Yell, Run, & Tell
It is easy in a situation where emotions are heightened such as when there has been a recent attempted abduction or similar situation to launch directly into the conversation without having a clear idea of what it is you want to say. Think about it beforehand and be prepared for any questions that your child may have.
Be specific with your advice
Young children in particular may find it hard to take in large amounts of information at once and can easily become confused if instructions are too detailed. Advice from the direct.gov website suggests telling children the following:
- Tell your child to avoid talking to people they don't know when you are not around
- Tell your child not to walk away with anyone without telling the person in charge
- Make sure your child knows never to avoid telling you if a stranger approaches them.
- Tell your child that if they get lost to look for help from a policeman, shop assistant or another grown up with children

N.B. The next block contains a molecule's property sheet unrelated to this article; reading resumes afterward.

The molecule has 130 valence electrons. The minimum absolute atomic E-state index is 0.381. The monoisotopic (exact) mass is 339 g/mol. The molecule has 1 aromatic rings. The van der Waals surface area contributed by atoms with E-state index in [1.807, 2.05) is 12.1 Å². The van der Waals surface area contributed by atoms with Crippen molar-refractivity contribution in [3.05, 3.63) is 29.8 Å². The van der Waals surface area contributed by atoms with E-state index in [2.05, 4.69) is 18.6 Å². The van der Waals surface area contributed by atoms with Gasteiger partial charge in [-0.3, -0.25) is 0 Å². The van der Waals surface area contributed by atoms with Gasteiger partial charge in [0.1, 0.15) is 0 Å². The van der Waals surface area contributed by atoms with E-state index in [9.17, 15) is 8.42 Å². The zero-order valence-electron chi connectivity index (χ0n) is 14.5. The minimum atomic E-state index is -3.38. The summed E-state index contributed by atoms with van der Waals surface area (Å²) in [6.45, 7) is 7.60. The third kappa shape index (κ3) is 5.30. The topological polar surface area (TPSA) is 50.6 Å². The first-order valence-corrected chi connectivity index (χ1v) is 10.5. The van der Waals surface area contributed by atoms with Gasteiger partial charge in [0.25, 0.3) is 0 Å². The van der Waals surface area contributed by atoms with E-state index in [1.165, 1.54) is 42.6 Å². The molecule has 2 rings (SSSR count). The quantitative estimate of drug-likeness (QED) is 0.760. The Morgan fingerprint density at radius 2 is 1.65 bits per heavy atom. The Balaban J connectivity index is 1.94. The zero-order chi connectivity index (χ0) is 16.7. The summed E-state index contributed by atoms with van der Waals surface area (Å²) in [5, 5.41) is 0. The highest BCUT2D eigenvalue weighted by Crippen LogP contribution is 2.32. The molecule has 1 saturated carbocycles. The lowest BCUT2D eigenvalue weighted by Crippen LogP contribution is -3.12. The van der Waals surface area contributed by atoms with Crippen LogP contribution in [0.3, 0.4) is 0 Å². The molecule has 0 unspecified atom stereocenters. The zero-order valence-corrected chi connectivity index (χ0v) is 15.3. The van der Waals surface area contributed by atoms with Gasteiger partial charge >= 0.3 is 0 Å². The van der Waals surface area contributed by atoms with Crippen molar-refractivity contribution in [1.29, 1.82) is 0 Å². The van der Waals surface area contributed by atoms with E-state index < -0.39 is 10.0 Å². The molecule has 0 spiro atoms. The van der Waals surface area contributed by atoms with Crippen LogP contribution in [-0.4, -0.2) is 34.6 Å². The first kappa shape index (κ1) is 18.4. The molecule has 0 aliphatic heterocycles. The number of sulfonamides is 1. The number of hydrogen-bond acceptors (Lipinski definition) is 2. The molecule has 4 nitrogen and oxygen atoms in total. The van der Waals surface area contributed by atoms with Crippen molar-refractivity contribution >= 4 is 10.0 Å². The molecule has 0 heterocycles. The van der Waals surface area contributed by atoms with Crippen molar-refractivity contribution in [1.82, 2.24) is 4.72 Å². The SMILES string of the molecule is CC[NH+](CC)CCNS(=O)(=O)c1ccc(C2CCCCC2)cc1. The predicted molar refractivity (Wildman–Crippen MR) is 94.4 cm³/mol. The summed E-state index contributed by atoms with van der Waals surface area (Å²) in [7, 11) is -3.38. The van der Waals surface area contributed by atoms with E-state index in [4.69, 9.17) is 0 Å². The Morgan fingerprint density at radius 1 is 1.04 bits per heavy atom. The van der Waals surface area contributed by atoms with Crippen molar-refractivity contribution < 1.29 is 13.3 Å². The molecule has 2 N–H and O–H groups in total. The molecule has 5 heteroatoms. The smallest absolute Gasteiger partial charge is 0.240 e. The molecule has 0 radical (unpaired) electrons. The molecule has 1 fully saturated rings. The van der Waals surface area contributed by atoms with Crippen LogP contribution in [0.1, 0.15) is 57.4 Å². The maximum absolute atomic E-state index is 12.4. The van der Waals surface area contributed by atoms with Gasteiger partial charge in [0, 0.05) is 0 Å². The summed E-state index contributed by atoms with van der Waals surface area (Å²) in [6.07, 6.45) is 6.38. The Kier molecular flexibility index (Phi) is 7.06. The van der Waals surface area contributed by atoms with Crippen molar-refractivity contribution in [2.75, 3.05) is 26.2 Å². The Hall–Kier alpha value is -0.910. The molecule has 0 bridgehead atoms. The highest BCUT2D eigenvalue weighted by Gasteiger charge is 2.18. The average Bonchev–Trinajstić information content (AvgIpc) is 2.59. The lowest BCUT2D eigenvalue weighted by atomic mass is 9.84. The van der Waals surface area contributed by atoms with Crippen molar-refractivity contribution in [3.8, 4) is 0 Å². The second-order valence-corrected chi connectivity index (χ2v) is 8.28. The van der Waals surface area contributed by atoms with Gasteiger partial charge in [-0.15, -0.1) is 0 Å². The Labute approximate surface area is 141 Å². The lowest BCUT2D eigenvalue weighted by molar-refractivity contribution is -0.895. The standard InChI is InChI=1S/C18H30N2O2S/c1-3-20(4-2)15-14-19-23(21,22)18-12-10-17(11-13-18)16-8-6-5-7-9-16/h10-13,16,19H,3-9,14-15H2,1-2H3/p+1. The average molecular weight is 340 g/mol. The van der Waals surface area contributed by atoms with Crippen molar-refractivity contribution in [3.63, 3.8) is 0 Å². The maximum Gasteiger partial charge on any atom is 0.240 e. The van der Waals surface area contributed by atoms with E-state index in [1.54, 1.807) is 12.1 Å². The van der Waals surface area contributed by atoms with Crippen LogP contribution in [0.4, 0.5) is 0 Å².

- Encourage your child to learn their address off by heart
Adapt your language
For a child as young as four, it is important to think about the language that you could use to approach the subject of stranger danger. I approached the topic with my daughter by asking her what she thought she should do if a stranger started offering her sweets. This then left the conversation open for me to give her advice on what she should do in a situation where a stranger approached her. The advice from the Kidscape organisation is useful for young children.
Kidscape recommends to "teach little ones that it is okay to yell if they feel frightened, to run towards other people and to tell them what has happened".
With young children, it can be difficult to know if they have absorbed the advice. With my daughter, I encouraged her to tell me what she should do if a stranger talked to her, by asking her to repeat it back to me. As a mum, I felt better knowing that she had retained the message.